Relocating Children under a Marital Settlement Agreement
By Snyder Sarno D'Aniello Maceri & da Costa LLC on June 16, 2017
The parties in Lomangino v. Lomangino were married for eleven years with two children being born prior to Plaintiff filing for divorce. Defendant operated his father’s business while Plaintiff was employed as a government contractor. Their final judgment of divorce incorporated a marital settlement agreement (MSA) that provided joint custody of their two children, with Plaintiff designated as parent of primary residence. As an additional piece of the MSA, and an integral part, the children would continue to attend Tinton Falls public school system where Defendant resides.
Plaintiff’s employer subsequently asked Plaintiff to relocate to Maryland or accept termination. She immediately filed an order to show cause seeking to relocate with the children to Maryland. The trial judge denied her order to show cause. Even after a seven-day plenary hearing, a different judge denied her request to relocate with the children.
Plaintiff appealed the lower courts’ decision, alleging that it failed to correctly apply the test under Baures v. Lewis, which states that the moving party has the burden of proof to produce evidence establishing prima facie evidence that: (1) there is a good faith reason for the move, and (2) that the move will not be inimical to the children’s interests. Specifically, Plaintiff argues that the judge failed to consider that her job transfer constituted “changed circumstances” entitling her to modification of the MSA.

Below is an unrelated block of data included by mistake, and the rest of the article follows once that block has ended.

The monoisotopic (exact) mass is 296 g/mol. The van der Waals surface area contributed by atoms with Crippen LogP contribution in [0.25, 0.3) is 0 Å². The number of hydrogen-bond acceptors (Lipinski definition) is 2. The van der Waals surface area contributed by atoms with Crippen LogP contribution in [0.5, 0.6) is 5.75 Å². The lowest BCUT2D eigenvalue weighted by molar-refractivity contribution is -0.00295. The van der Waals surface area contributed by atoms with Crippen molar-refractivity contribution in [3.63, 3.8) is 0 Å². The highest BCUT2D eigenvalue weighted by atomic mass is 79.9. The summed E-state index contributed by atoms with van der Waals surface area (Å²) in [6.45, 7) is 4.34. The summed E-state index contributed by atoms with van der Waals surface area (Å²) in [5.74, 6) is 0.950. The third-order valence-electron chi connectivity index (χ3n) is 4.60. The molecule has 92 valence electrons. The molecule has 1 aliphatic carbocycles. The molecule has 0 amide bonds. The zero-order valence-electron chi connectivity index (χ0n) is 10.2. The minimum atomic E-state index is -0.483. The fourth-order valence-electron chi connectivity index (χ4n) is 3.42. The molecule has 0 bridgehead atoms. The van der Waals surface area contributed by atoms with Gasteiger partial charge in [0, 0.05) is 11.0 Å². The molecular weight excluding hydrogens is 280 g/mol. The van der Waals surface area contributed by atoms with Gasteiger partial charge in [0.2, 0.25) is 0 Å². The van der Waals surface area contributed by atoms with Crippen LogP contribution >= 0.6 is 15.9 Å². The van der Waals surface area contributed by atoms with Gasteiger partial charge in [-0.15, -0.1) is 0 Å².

The Appellate Division affirmed the trial court and held that, because Plaintiff did not show that her job transfer was unanticipated, she must effectively demonstrate that the non-relocation provision in their MSA is no longer in the best interests of the child. Of importance to the judge was the fact that testimony established that Plaintiff tried to limit the children’s time with Defendant prior to her application. The judge thought that by relocating to Maryland, Plaintiff may try to prevent the children from the daily contact with their father that the MSA intended. The court also felt that the children could benefit from the presence of extended family in New Jersey. New Jersey gives great deference to consensual agreements, and the court emphasized that the parties would not have entered into the MSA had they not thought it to be in the best interests of the children.
Under New Jersey law, where parties agree on a non-relocation provision in an MSA, a plenary hearing must be held to determine whether the agreement was negotiated in bad faith, before a party decides to relocate with any children born of the marriage. Bisbing v. Bisbing, 445 N.J. Super. 207, 213 (App. Div. 2013). If bad faith is found, a “best interests of the child” analysis must be conducted. Id. If no bad faith is demonstrated, a trial court must then consider whether the relocating party proved a substantial unanticipated change in circumstances warranting a breach of the non-relocation provision. If the MSA was negotiated in good faith, but the relocating party fails to satisfy his or her burden of proving a substantial unanticipated change in circumstances, the court must apply the “best interests of the child” analysis. Id.
In Bauers v. Lewis, cited by the Plaintiff in Lomangino, the court emphasized twelve factors to consider in removal cases. A few of the most important factors New Jersey courts look at include: (1) the reason for the move; (2) whether the child will receive at least equal opportunities in education, health, and leisure opportunities; (3) whether a visitation and communication schedule can be developed with the non-custodial parent; and (4) the effect of the move on extended family relationships.
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